Referring to the Delhi Declaration issued during the
visit of King Abdullah here in 2006 as Republic Day chief
guest, the Prime Minister said it was a "valuable blueprint"
of cooperation between the two countries in the future.
Noting that Gulf region is an area of vital importance
for India`s security and prosperity, he said that Saudi Arabia
is India`s largest and most reliable supplier of energy needs
from the region.
Energy cooperation between the two countries has
witnessed massive increase since King Abdullah`s Delhi visit,
with Saudi exports jumping from USD 500 million in 2006 to USD
23 billion in 2008, surpassing Iran as the largest supplier of
crude oil to India.
Saudi Arabia hosts around 1.8 million Indians as workers.
Their remittances are to the tune of five billion dollars
In an interview to Saudi journalists ahead of his visit,
Singh said that considerable progress had been made in
realising the vision of Delhi Declaration which enshrined the
commitment to pursue common strategic vision for promoting
regional peace and security.
Pointing out that extremism and terrorism afflicting the
region poses a "grave threat to our peoples", he said
efforts of SAARC and Gulf Cooperation Council (GCC) should be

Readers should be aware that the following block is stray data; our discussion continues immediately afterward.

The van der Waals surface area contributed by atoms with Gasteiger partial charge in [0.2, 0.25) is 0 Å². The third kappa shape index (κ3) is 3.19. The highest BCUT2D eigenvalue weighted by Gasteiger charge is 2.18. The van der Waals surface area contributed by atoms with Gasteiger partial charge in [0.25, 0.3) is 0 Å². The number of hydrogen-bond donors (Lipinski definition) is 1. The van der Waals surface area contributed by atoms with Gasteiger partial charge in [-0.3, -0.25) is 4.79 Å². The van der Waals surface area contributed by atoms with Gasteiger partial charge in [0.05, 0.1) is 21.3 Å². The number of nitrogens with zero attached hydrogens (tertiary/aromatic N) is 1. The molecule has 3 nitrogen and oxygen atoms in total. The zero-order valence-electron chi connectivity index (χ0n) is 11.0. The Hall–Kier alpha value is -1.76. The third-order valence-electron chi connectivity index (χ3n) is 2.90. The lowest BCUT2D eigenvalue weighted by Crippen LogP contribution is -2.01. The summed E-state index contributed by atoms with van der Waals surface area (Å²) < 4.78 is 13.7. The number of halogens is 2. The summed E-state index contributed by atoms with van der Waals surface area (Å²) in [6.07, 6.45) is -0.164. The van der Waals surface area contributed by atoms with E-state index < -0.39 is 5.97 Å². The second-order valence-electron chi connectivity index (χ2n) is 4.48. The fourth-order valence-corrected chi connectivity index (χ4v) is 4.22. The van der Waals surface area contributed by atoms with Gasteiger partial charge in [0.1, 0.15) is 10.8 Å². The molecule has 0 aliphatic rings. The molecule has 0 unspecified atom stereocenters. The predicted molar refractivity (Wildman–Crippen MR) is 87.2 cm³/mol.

more effectively coordinated to meet the challenges.
"Terrorism remains the single biggest threat to peace,
stability and to our progress. Global efforts are needed to
defend the values of pluralism, peaceful co-existence and the
rule of law," Singh said.
"We reject the idea that any religion or cause can be
used to justify violence against innocent people," he said,
adding that all the member countries of the GCC share India`s
concerns relating to extremism and terrorism.
Describing India and Saudi Arabia as "strong allies"
against the scourge of extremism and terrorism that affects
global peace and security, he said, "Both King Abdullah and I
reject the notion that any cause justifies wanton violence
against innocent people."
He said India looks forward to deepening defence